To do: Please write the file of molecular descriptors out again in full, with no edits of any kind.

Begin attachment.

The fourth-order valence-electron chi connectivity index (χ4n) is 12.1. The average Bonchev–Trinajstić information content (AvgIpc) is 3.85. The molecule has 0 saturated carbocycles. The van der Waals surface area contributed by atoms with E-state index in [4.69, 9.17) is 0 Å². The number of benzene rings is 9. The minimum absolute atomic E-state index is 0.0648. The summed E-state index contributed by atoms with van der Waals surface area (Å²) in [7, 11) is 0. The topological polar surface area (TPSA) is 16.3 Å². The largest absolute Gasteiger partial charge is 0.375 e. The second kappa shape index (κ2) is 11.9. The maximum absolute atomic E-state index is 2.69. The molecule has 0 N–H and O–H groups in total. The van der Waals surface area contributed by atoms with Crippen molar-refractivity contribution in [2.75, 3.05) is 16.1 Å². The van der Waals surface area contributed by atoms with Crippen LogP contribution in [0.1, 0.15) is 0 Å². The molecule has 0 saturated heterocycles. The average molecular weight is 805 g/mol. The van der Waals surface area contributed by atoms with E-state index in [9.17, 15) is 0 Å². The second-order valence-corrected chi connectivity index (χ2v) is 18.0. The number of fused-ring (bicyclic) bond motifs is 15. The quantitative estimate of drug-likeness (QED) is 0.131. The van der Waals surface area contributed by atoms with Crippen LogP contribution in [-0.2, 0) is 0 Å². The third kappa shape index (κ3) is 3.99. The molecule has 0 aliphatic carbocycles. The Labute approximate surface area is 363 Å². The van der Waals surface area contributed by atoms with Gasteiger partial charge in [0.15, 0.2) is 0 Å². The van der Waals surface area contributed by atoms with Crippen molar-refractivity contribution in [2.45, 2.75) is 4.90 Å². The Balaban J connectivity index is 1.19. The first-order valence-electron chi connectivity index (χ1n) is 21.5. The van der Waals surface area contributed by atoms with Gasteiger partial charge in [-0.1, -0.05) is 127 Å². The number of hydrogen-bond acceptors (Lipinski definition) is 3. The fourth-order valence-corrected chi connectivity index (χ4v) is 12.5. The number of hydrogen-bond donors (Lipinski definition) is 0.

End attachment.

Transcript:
The fourth-order valence-electron chi connectivity index (χ4n) is 12.1. The average Bonchev–Trinajstić information content (AvgIpc) is 3.85. The molecule has 0 saturated carbocycles. The van der Waals surface area contributed by atoms with E-state index in [4.69, 9.17) is 0 Å². The number of benzene rings is 9. The minimum absolute atomic E-state index is 0.0648. The summed E-state index contributed by atoms with van der Waals surface area (Å²) in [7, 11) is 0. The topological polar surface area (TPSA) is 16.3 Å². The largest absolute Gasteiger partial charge is 0.375 e. The second kappa shape index (κ2) is 11.9. The maximum absolute atomic E-state index is 2.69. The molecule has 0 N–H and O–H groups in total. The van der Waals surface area contributed by atoms with Crippen molar-refractivity contribution in [2.75, 3.05) is 16.1 Å². The van der Waals surface area contributed by atoms with Crippen LogP contribution in [0.1, 0.15) is 0 Å². The molecule has 0 saturated heterocycles. The average molecular weight is 805 g/mol. The van der Waals surface area contributed by atoms with E-state index in [9.17, 15) is 0 Å². The second-order valence-corrected chi connectivity index (χ2v) is 18.0. The number of fused-ring (bicyclic) bond motifs is 15. The quantitative estimate of drug-likeness (QED) is 0.131. The van der Waals surface area contributed by atoms with Crippen LogP contribution in [-0.2, 0) is 0 Å². The third kappa shape index (κ3) is 3.99. The molecule has 0 aliphatic carbocycles. The Labute approximate surface area is 363 Å². The van der Waals surface area contributed by atoms with Gasteiger partial charge in [0.15, 0.2) is 0 Å². The van der Waals surface area contributed by atoms with Crippen molar-refractivity contribution in [2.45, 2.75) is 4.90 Å². The Balaban J connectivity index is 1.19. The first-order valence-electron chi connectivity index (χ1n) is 21.5. The van der Waals surface area contributed by atoms with Gasteiger partial charge in [-0.1, -0.05) is 127 Å². The number of hydrogen-bond acceptors (Lipinski definition) is 3. The fourth-order valence-corrected chi connectivity index (χ4v) is 12.5. The number of hydrogen-bond donors (Lipinski definition) is 0.